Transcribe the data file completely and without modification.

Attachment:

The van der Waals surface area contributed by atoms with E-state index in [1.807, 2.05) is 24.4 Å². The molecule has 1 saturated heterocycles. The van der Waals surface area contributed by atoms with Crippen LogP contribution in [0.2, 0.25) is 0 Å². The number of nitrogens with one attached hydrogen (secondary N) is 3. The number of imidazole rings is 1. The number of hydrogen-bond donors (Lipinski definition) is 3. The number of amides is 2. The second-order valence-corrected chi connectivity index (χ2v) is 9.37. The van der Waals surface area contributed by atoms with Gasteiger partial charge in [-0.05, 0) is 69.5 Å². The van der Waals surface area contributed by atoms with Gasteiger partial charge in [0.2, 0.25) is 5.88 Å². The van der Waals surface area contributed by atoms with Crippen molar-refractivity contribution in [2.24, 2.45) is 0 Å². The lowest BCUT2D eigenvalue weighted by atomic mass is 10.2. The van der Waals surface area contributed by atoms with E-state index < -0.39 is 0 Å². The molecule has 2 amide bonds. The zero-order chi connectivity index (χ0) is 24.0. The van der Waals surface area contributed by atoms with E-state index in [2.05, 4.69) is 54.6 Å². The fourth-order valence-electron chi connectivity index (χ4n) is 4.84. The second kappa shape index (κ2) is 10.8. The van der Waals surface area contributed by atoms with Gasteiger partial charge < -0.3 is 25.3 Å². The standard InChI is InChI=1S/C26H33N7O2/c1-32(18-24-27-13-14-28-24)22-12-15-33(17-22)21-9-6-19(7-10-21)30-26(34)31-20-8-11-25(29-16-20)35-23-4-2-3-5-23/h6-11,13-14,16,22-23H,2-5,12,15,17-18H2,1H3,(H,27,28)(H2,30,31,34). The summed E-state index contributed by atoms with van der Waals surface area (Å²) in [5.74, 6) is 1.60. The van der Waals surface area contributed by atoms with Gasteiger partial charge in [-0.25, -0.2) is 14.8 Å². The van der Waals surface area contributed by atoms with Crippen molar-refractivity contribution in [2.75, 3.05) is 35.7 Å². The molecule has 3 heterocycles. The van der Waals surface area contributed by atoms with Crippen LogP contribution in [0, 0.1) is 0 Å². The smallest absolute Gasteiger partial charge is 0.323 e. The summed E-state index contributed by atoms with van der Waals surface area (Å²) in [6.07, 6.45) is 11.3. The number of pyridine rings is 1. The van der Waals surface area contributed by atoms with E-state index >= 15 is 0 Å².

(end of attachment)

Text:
The van der Waals surface area contributed by atoms with E-state index in [1.807, 2.05) is 24.4 Å². The molecule has 1 saturated heterocycles. The van der Waals surface area contributed by atoms with Crippen LogP contribution in [0.2, 0.25) is 0 Å². The number of nitrogens with one attached hydrogen (secondary N) is 3. The number of imidazole rings is 1. The number of hydrogen-bond donors (Lipinski definition) is 3. The number of amides is 2. The second-order valence-corrected chi connectivity index (χ2v) is 9.37. The van der Waals surface area contributed by atoms with Gasteiger partial charge in [-0.05, 0) is 69.5 Å². The van der Waals surface area contributed by atoms with Gasteiger partial charge in [0.2, 0.25) is 5.88 Å². The van der Waals surface area contributed by atoms with Crippen molar-refractivity contribution in [2.24, 2.45) is 0 Å². The lowest BCUT2D eigenvalue weighted by atomic mass is 10.2. The van der Waals surface area contributed by atoms with E-state index < -0.39 is 0 Å². The molecule has 2 amide bonds. The zero-order chi connectivity index (χ0) is 24.0. The van der Waals surface area contributed by atoms with E-state index in [2.05, 4.69) is 54.6 Å². The fourth-order valence-electron chi connectivity index (χ4n) is 4.84. The second kappa shape index (κ2) is 10.8. The van der Waals surface area contributed by atoms with Gasteiger partial charge < -0.3 is 25.3 Å². The standard InChI is InChI=1S/C26H33N7O2/c1-32(18-24-27-13-14-28-24)22-12-15-33(17-22)21-9-6-19(7-10-21)30-26(34)31-20-8-11-25(29-16-20)35-23-4-2-3-5-23/h6-11,13-14,16,22-23H,2-5,12,15,17-18H2,1H3,(H,27,28)(H2,30,31,34). The summed E-state index contributed by atoms with van der Waals surface area (Å²) in [5.74, 6) is 1.60. The van der Waals surface area contributed by atoms with Gasteiger partial charge in [-0.25, -0.2) is 14.8 Å². The van der Waals surface area contributed by atoms with Crippen molar-refractivity contribution in [2.75, 3.05) is 35.7 Å². The molecule has 3 heterocycles. The van der Waals surface area contributed by atoms with Crippen LogP contribution in [0, 0.1) is 0 Å². The smallest absolute Gasteiger partial charge is 0.323 e. The summed E-state index contributed by atoms with van der Waals surface area (Å²) in [6.07, 6.45) is 11.3. The number of pyridine rings is 1. The van der Waals surface area contributed by atoms with E-state index >= 15 is 0 Å².